Updated: Jul 23, 2020
We have successfully wrapped up Perspective 3 around process and now it’s time to tackle the topic of business rules. As you look through these different perspectives and start to uncover how the organization in which you work operates, you have come across business rules along the way. Whether you knew it or not, you have probably identified some as you discuss the customer experience, and as you mapped/modeled processes. We have definitely talked about why it is not a good practice to process map/model business rules. It will add some complexity to the process map/model that will make it very hard for the audience consuming the document to follow. However, business rules are very important to capture and can tell you a lot about your operations.
So, what is this thing called a business rule? In its simplest definition it’s a rule that defines, or constrains some part of the business operations. The outcome of the rule should either be true or false. Business rules are extremely important to capture, and understand in your business as many of these rules can help organizations stay compliant with policies or regulations that may govern their organization.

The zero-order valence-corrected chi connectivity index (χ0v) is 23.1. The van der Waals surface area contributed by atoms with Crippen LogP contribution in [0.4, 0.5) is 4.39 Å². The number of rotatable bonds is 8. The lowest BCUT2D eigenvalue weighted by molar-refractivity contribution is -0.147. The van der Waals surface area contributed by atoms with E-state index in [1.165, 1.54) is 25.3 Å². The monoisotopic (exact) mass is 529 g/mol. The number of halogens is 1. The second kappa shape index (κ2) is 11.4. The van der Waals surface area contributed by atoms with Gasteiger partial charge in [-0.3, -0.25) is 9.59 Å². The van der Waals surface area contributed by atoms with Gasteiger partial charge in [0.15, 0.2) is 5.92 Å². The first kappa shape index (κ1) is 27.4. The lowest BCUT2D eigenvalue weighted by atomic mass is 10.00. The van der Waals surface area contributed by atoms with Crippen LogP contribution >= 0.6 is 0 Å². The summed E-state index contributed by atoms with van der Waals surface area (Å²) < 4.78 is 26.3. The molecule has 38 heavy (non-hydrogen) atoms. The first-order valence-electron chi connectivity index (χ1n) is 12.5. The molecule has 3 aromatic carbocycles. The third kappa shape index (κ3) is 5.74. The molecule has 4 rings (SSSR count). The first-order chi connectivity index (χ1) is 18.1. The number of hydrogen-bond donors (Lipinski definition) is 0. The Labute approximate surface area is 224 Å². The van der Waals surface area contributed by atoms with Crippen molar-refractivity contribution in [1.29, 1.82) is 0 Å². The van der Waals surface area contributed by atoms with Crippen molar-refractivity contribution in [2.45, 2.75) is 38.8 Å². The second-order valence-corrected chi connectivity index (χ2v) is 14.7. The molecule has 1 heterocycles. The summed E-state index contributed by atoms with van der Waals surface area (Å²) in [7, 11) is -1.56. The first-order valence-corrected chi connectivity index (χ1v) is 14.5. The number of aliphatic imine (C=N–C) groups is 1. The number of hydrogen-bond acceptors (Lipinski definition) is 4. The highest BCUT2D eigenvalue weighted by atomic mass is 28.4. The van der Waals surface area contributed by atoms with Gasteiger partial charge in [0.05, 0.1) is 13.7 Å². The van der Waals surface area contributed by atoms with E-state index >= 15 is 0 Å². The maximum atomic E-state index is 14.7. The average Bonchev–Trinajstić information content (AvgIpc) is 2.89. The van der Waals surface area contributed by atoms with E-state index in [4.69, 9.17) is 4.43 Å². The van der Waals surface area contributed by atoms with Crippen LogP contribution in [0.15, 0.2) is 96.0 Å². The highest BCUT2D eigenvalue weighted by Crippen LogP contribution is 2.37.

Let’s go a little deeper and look at how to identify, write, and store business rules.
1. How to identify business rules
As stated above, a business rule is a rule that defines, or constrains, some part of the business operations. Business rules are typically owned by the business, unless of course the organization in which you work is set up in a hybrid function with business and technology mixed, but typically the rule should be owned by the business. Business rules tend be static, and not change much over time. However, that doesn’t mean they do not, or will not, change.
One way to identify a business rule is if the business owner needs to make a decision. This is not always the case because not all business rules are decisions, b